Pannal village, WRY, YRKS - Its Inns White Rose

Pannal village, WRY Yorkshire UK

Inns and Breweries

Contents

The Old Bay Horse

These buildings are all that remain of the row in Main Street, opposite Pannal Hall. The houses on the near end (in the photograpg) were demolished in 1965 to make way for the St.Robert's Church car park.

The middle house used to be the Old Bay Horse Inn. The whole row used to be owned by Pannal Hall.

The Old Bay Horse Inn.
Click to view full size
In the mid-1800's, Miss Eliza Penelope Bentley had the inn closed down because, in her words, it was "Too rowdy".





Spacey Houses Inn

Spacey Houses Inn in the 1890's.
Click to view full size
Dray Men take a break outside Spacey House.
Click to view full size
Spacey Houses Hotel in the 1990's.
Click to view full size

This area just up the hill on the south side of Pannal was once a farm owned by the Spac(e)y family in the late 18thC. There was a farm house, out-buildings and a number of workers cottages over time. The area become known as "Spacey Houses". It is unclear whether the farm developed before or after the Leeds-Harrogate Turnpike road was built through here - constructed by the famous "Blind Jack of Knaresborough". In either case, the road divides the "Spacey Houses" area, also being the parish boundary with Kirkby Overblow on the south, a sliver of land in the Spofforth parish on the north side down to Crimple Beck, the Pannal Parish boundary.

Road construction was very thirsty work and inns quickly developed along these roads, and the Spacey Houses Inn was one of them, on the north side of the road. In turn the inns were welcome rest points for travellers.

The inn had its own brewery attached, like most inns of the time. From the upper photograph, it can be seen that they also serve "John Smith's Tadcaster Ales". Spacey Houses Inn had many proprietors over the years. William and Ann (Nancy) Trees operated it in the 1870's to 1890's. The author's gr.grand-father was a maltster there up till 1887.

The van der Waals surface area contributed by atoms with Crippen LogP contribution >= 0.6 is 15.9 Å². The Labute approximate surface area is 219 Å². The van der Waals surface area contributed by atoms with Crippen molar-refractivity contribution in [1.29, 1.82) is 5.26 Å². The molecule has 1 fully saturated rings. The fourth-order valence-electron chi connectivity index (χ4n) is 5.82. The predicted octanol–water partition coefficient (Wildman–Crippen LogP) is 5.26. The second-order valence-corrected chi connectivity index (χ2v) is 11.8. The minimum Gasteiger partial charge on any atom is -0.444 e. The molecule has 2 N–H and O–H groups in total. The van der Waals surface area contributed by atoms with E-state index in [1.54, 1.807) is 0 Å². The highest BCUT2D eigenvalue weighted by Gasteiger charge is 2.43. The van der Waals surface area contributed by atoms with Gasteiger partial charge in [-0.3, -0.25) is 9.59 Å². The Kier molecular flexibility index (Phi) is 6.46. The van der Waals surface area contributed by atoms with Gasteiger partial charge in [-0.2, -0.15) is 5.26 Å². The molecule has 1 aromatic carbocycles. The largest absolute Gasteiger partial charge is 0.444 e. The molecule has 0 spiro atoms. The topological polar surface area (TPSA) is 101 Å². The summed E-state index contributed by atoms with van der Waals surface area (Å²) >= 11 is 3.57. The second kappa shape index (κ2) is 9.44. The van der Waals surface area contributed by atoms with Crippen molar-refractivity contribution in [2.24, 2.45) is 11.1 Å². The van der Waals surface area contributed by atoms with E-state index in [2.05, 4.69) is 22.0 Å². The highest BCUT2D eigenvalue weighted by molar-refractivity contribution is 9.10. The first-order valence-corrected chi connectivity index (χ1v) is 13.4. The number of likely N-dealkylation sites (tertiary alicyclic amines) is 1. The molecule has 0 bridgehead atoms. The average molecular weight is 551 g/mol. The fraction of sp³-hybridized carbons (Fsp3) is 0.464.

Mr. J.Holmes was the publican in the 1900's - the name "J.Holmes Old Spacey Houses Hotel and Brewery" can just be discerned on the side of the dray in the middle photograph. In the 1950's, new extensions and a restaurant were built on the front (see lower photograph). It was sold to Joshua Tetley (of Tetley tea) in 1960.

The building opposite Spacey Houses Hotel, was once also an inn, the old Ship Inn, which had been one of the od farm buildings. It was reputedly used by the monks travelling to and from Fountain Abbey.

The Black Swan

The Black Swan Inn.
Click to view full size
The Black Swan Inn.
Click to view full size
The Swan Inn.
Click to view full size

The Black Swan Inn is at Burn Bridge further towards Leeds on the Harrogate-Leeds road. It is a very old hostelry and there seems to have been a "watering hole" there since 1650 when it was used by the charcoal burners who travelled the country and camped in this area. It has been suggested that Burn Bridge (or Burnt Bridge as it was called in the late 19thC) got its name from them, or from a wooden bridge that spanned Crimple Beck at that point, that was destroyed by fire.

The middle photograph more clearly shows the name board above the door, and the malt house with its characteristic chimney, behind the inn.

The lower photograph shows the current establishment on the site, recently renamed to simply "The Swan", although the locals still call it the "Mucky Duck".

The Squinting Cat

The Squinting Cat Inn.
Click to view full size

This building was originally a smithy built between 1700 and 1740, but it subsequently became a coaching inn, with part of the old dining room used for the building and repair of coaches.

It was at one time run by an old woman who used to peer out of the window at customers - she was referred to as "The Cat", and the pub was nicknamed The Cat.

When it was sold in the 1930's its name was changed to the Squinting Cat. It had been until relatively recently, a country pub of real character, but the chain of breweries that own it decided that it needed "modernisation".

Platform One

Platform One.
Click to view full size

This was originally the Pannal railway station building, a quite substantial structure indicating the busyness of the station. With the advent of diesel trains, the need for engine coaling and watering facilities disappeared, then with the closure of the junction, the signalman was no longer needed either. Then in 1965 the goods service to Pannal ceased. The station became yet another unstaffed stop.

In October 1980, after lying empty for a few years, the station building was turned into a public house called Platform One. A Pullman carrriage named "May" after the landlady at the old Harewood Arms (now the Lascelles Arms) in Follifoot, was installed as a restaurant. After a few changes of ownership, Platform One stands empty - "May" was removed on 17th May 1998.